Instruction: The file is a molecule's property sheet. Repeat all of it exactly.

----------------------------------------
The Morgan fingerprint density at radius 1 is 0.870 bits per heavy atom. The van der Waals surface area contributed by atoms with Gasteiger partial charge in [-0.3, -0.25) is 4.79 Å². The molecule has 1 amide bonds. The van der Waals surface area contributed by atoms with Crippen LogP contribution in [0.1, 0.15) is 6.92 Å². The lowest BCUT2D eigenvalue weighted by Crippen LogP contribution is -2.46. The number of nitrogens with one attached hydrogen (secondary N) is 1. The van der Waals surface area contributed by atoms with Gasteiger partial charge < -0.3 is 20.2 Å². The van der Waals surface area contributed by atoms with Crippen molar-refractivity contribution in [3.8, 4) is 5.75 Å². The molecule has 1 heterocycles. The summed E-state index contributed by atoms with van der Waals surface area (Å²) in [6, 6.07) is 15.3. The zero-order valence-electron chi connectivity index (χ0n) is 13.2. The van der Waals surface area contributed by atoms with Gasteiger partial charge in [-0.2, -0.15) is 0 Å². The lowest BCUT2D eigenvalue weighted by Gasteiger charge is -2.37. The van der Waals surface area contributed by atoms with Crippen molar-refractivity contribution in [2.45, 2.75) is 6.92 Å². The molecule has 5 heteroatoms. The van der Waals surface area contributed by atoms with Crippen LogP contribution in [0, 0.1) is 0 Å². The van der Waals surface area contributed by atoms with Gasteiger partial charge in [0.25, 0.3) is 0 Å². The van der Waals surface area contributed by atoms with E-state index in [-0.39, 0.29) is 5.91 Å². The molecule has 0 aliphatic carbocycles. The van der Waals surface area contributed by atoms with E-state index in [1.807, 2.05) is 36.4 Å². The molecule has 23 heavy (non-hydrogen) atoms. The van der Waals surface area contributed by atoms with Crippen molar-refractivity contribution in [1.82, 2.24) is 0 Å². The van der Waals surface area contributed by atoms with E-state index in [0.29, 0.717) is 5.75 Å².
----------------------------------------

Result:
The Morgan fingerprint density at radius 1 is 0.870 bits per heavy atom. The van der Waals surface area contributed by atoms with Gasteiger partial charge in [-0.3, -0.25) is 4.79 Å². The molecule has 1 amide bonds. The van der Waals surface area contributed by atoms with Crippen LogP contribution in [0.1, 0.15) is 6.92 Å². The lowest BCUT2D eigenvalue weighted by Crippen LogP contribution is -2.46. The number of nitrogens with one attached hydrogen (secondary N) is 1. The van der Waals surface area contributed by atoms with Gasteiger partial charge < -0.3 is 20.2 Å². The van der Waals surface area contributed by atoms with Crippen molar-refractivity contribution in [3.8, 4) is 5.75 Å². The molecule has 1 heterocycles. The summed E-state index contributed by atoms with van der Waals surface area (Å²) in [6, 6.07) is 15.3. The zero-order valence-electron chi connectivity index (χ0n) is 13.2. The van der Waals surface area contributed by atoms with Gasteiger partial charge in [-0.2, -0.15) is 0 Å². The lowest BCUT2D eigenvalue weighted by Gasteiger charge is -2.37. The van der Waals surface area contributed by atoms with Crippen molar-refractivity contribution in [2.45, 2.75) is 6.92 Å². The molecule has 5 heteroatoms. The van der Waals surface area contributed by atoms with Crippen LogP contribution in [0, 0.1) is 0 Å². The van der Waals surface area contributed by atoms with Gasteiger partial charge in [0.25, 0.3) is 0 Å². The van der Waals surface area contributed by atoms with E-state index in [-0.39, 0.29) is 5.91 Å². The molecule has 0 aliphatic carbocycles. The van der Waals surface area contributed by atoms with E-state index in [1.807, 2.05) is 36.4 Å². The molecule has 23 heavy (non-hydrogen) atoms. The van der Waals surface area contributed by atoms with Crippen molar-refractivity contribution in [1.82, 2.24) is 0 Å². The van der Waals surface area contributed by atoms with E-state index in [0.29, 0.717) is 5.75 Å².